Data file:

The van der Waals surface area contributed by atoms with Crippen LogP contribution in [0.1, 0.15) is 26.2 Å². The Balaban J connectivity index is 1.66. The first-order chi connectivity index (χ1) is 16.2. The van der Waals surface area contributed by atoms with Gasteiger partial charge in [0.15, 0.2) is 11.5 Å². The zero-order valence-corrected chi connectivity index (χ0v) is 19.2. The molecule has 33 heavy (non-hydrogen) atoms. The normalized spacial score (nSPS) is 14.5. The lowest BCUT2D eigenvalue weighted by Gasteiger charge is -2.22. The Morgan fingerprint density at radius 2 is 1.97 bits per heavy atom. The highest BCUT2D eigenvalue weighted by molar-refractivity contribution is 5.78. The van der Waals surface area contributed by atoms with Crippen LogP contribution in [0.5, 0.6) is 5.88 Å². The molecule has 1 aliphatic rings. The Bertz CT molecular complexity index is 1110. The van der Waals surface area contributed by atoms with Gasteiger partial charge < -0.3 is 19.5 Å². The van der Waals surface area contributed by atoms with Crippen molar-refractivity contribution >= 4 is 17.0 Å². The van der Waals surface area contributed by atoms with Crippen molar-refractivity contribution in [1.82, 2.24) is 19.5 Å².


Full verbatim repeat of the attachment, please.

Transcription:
The van der Waals surface area contributed by atoms with Crippen LogP contribution in [0.1, 0.15) is 26.2 Å². The Balaban J connectivity index is 1.66. The first-order chi connectivity index (χ1) is 16.2. The van der Waals surface area contributed by atoms with Gasteiger partial charge in [0.15, 0.2) is 11.5 Å². The zero-order valence-corrected chi connectivity index (χ0v) is 19.2. The molecule has 33 heavy (non-hydrogen) atoms. The normalized spacial score (nSPS) is 14.5. The lowest BCUT2D eigenvalue weighted by Gasteiger charge is -2.22. The Morgan fingerprint density at radius 2 is 1.97 bits per heavy atom. The highest BCUT2D eigenvalue weighted by molar-refractivity contribution is 5.78. The van der Waals surface area contributed by atoms with Crippen LogP contribution in [0.5, 0.6) is 5.88 Å². The molecule has 1 aliphatic rings. The Bertz CT molecular complexity index is 1110. The van der Waals surface area contributed by atoms with Gasteiger partial charge < -0.3 is 19.5 Å². The van der Waals surface area contributed by atoms with Crippen molar-refractivity contribution >= 4 is 17.0 Å². The van der Waals surface area contributed by atoms with Crippen molar-refractivity contribution in [1.82, 2.24) is 19.5 Å².